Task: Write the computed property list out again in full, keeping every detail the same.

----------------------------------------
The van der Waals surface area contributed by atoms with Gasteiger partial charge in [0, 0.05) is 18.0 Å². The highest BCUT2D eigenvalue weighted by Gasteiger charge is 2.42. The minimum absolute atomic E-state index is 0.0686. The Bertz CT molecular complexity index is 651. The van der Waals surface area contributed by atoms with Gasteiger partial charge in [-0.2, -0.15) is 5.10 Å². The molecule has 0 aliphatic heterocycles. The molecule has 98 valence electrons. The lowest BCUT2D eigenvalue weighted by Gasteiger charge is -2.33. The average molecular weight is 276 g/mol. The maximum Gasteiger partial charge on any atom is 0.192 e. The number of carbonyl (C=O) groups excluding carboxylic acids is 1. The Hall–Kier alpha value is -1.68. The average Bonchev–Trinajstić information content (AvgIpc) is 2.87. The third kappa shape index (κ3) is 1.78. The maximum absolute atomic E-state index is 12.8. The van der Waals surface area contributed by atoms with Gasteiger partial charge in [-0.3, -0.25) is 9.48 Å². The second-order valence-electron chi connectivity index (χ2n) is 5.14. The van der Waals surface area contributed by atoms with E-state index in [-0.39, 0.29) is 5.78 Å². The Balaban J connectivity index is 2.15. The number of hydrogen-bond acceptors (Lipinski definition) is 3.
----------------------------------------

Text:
The van der Waals surface area contributed by atoms with Gasteiger partial charge in [0, 0.05) is 18.0 Å². The highest BCUT2D eigenvalue weighted by Gasteiger charge is 2.42. The minimum absolute atomic E-state index is 0.0686. The Bertz CT molecular complexity index is 651. The van der Waals surface area contributed by atoms with Gasteiger partial charge in [-0.2, -0.15) is 5.10 Å². The molecule has 0 aliphatic heterocycles. The molecule has 98 valence electrons. The lowest BCUT2D eigenvalue weighted by Gasteiger charge is -2.33. The average molecular weight is 276 g/mol. The maximum Gasteiger partial charge on any atom is 0.192 e. The number of carbonyl (C=O) groups excluding carboxylic acids is 1. The Hall–Kier alpha value is -1.68. The average Bonchev–Trinajstić information content (AvgIpc) is 2.87. The third kappa shape index (κ3) is 1.78. The maximum absolute atomic E-state index is 12.8. The van der Waals surface area contributed by atoms with Gasteiger partial charge in [-0.3, -0.25) is 9.48 Å². The second-order valence-electron chi connectivity index (χ2n) is 5.14. The van der Waals surface area contributed by atoms with E-state index in [-0.39, 0.29) is 5.78 Å². The Balaban J connectivity index is 2.15. The number of hydrogen-bond acceptors (Lipinski definition) is 3.